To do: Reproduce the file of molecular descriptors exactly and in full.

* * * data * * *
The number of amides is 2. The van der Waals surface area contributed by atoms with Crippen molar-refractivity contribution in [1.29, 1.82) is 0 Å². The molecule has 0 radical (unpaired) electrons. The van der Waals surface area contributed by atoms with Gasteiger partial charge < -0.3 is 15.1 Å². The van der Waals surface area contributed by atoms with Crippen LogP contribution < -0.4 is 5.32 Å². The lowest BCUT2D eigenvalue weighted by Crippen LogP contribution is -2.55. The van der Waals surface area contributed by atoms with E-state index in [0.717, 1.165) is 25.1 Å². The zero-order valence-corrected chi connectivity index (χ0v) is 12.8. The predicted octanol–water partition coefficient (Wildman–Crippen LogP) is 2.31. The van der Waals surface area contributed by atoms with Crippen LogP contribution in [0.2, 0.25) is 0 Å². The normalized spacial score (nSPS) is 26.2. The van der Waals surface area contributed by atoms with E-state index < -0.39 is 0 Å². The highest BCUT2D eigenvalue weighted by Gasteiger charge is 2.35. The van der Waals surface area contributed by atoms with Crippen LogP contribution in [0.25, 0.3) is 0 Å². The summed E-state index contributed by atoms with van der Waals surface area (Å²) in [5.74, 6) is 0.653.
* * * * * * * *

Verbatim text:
The number of amides is 2. The van der Waals surface area contributed by atoms with Crippen molar-refractivity contribution in [1.29, 1.82) is 0 Å². The molecule has 0 radical (unpaired) electrons. The van der Waals surface area contributed by atoms with Gasteiger partial charge < -0.3 is 15.1 Å². The van der Waals surface area contributed by atoms with Crippen LogP contribution < -0.4 is 5.32 Å². The lowest BCUT2D eigenvalue weighted by Crippen LogP contribution is -2.55. The van der Waals surface area contributed by atoms with E-state index in [0.717, 1.165) is 25.1 Å². The zero-order valence-corrected chi connectivity index (χ0v) is 12.8. The predicted octanol–water partition coefficient (Wildman–Crippen LogP) is 2.31. The van der Waals surface area contributed by atoms with Crippen LogP contribution in [0.2, 0.25) is 0 Å². The normalized spacial score (nSPS) is 26.2. The van der Waals surface area contributed by atoms with E-state index < -0.39 is 0 Å². The highest BCUT2D eigenvalue weighted by Gasteiger charge is 2.35. The van der Waals surface area contributed by atoms with Crippen LogP contribution in [0.25, 0.3) is 0 Å². The summed E-state index contributed by atoms with van der Waals surface area (Å²) in [5.74, 6) is 0.653.